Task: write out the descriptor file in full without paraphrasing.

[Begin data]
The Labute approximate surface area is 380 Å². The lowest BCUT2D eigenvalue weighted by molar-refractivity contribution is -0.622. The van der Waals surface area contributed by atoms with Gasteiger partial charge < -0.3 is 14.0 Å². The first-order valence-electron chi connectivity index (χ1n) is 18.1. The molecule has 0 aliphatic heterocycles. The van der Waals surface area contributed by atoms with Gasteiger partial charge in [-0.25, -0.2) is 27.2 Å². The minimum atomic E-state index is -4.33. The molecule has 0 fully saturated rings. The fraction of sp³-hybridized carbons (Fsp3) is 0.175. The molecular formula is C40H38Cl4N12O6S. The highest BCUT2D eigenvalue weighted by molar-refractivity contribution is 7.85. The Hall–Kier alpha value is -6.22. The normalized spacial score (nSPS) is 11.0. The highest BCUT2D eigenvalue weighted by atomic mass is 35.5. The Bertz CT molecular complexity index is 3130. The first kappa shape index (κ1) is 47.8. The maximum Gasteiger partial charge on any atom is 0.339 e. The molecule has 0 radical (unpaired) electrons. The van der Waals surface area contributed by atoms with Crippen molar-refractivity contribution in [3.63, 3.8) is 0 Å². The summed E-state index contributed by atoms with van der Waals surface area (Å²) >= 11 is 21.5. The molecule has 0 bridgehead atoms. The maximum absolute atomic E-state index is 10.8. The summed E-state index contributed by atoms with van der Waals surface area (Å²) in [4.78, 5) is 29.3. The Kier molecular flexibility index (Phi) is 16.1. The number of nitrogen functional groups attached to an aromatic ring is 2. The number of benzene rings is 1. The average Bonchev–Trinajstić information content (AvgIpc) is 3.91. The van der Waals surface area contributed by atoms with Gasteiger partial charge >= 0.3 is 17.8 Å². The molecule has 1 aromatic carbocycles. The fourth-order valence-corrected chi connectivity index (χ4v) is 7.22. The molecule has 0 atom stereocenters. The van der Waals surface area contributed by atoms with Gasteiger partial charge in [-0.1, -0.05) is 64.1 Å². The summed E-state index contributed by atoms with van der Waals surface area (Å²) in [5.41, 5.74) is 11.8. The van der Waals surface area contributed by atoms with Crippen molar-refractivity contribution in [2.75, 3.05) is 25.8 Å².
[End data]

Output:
The Labute approximate surface area is 380 Å². The lowest BCUT2D eigenvalue weighted by molar-refractivity contribution is -0.622. The van der Waals surface area contributed by atoms with Gasteiger partial charge < -0.3 is 14.0 Å². The first-order valence-electron chi connectivity index (χ1n) is 18.1. The molecule has 0 aliphatic heterocycles. The van der Waals surface area contributed by atoms with Gasteiger partial charge in [-0.25, -0.2) is 27.2 Å². The minimum atomic E-state index is -4.33. The molecule has 0 fully saturated rings. The fraction of sp³-hybridized carbons (Fsp3) is 0.175. The molecular formula is C40H38Cl4N12O6S. The highest BCUT2D eigenvalue weighted by molar-refractivity contribution is 7.85. The Hall–Kier alpha value is -6.22. The normalized spacial score (nSPS) is 11.0. The highest BCUT2D eigenvalue weighted by atomic mass is 35.5. The Bertz CT molecular complexity index is 3130. The first kappa shape index (κ1) is 47.8. The maximum Gasteiger partial charge on any atom is 0.339 e. The molecule has 0 radical (unpaired) electrons. The van der Waals surface area contributed by atoms with Crippen molar-refractivity contribution in [3.63, 3.8) is 0 Å². The summed E-state index contributed by atoms with van der Waals surface area (Å²) >= 11 is 21.5. The molecule has 0 bridgehead atoms. The maximum absolute atomic E-state index is 10.8. The summed E-state index contributed by atoms with van der Waals surface area (Å²) in [4.78, 5) is 29.3. The Kier molecular flexibility index (Phi) is 16.1. The number of nitrogen functional groups attached to an aromatic ring is 2. The number of benzene rings is 1. The average Bonchev–Trinajstić information content (AvgIpc) is 3.91. The van der Waals surface area contributed by atoms with Gasteiger partial charge >= 0.3 is 17.8 Å². The molecule has 1 aromatic carbocycles. The fourth-order valence-corrected chi connectivity index (χ4v) is 7.22. The molecule has 0 atom stereocenters. The van der Waals surface area contributed by atoms with Gasteiger partial charge in [-0.1, -0.05) is 64.1 Å². The summed E-state index contributed by atoms with van der Waals surface area (Å²) in [5.41, 5.74) is 11.8. The van der Waals surface area contributed by atoms with Crippen molar-refractivity contribution in [2.75, 3.05) is 25.8 Å².